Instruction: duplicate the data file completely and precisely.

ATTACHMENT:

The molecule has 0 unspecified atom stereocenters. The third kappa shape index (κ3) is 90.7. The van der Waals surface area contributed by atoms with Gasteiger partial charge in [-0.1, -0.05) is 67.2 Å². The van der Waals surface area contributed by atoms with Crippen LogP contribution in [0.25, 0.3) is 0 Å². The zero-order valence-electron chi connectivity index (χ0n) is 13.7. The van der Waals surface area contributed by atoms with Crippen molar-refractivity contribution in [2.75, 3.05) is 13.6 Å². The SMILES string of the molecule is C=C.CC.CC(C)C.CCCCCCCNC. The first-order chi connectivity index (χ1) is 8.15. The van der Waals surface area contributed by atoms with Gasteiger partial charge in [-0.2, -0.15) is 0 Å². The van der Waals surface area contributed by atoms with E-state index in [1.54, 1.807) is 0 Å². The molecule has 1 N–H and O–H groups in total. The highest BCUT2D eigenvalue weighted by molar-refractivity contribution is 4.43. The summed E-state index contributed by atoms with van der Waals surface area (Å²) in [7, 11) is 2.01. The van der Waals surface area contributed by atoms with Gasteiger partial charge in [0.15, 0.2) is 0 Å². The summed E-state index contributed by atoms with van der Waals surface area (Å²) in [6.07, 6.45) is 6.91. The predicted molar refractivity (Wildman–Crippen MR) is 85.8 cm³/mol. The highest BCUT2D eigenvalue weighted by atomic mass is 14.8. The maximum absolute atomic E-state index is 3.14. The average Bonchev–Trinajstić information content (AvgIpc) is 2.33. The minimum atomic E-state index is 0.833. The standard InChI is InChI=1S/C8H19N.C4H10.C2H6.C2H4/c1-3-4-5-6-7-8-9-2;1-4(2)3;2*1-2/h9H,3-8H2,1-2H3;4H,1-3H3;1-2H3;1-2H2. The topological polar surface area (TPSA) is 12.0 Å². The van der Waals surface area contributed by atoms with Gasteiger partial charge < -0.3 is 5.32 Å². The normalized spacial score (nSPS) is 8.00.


The molecule has 0 unspecified atom stereocenters. The third kappa shape index (κ3) is 90.7. The van der Waals surface area contributed by atoms with Gasteiger partial charge in [-0.1, -0.05) is 67.2 Å². The van der Waals surface area contributed by atoms with Crippen LogP contribution in [0.25, 0.3) is 0 Å². The zero-order valence-electron chi connectivity index (χ0n) is 13.7. The van der Waals surface area contributed by atoms with Crippen molar-refractivity contribution in [2.75, 3.05) is 13.6 Å². The SMILES string of the molecule is C=C.CC.CC(C)C.CCCCCCCNC. The first-order chi connectivity index (χ1) is 8.15. The van der Waals surface area contributed by atoms with Gasteiger partial charge in [-0.2, -0.15) is 0 Å². The van der Waals surface area contributed by atoms with E-state index in [1.54, 1.807) is 0 Å². The molecule has 1 N–H and O–H groups in total. The highest BCUT2D eigenvalue weighted by molar-refractivity contribution is 4.43. The summed E-state index contributed by atoms with van der Waals surface area (Å²) in [7, 11) is 2.01. The van der Waals surface area contributed by atoms with Gasteiger partial charge in [0.15, 0.2) is 0 Å². The summed E-state index contributed by atoms with van der Waals surface area (Å²) in [6.07, 6.45) is 6.91. The predicted molar refractivity (Wildman–Crippen MR) is 85.8 cm³/mol. The highest BCUT2D eigenvalue weighted by atomic mass is 14.8. The maximum absolute atomic E-state index is 3.14. The average Bonchev–Trinajstić information content (AvgIpc) is 2.33. The minimum atomic E-state index is 0.833. The standard InChI is InChI=1S/C8H19N.C4H10.C2H6.C2H4/c1-3-4-5-6-7-8-9-2;1-4(2)3;2*1-2/h9H,3-8H2,1-2H3;4H,1-3H3;1-2H3;1-2H2. The topological polar surface area (TPSA) is 12.0 Å². The van der Waals surface area contributed by atoms with Gasteiger partial charge < -0.3 is 5.32 Å². The normalized spacial score (nSPS) is 8.00.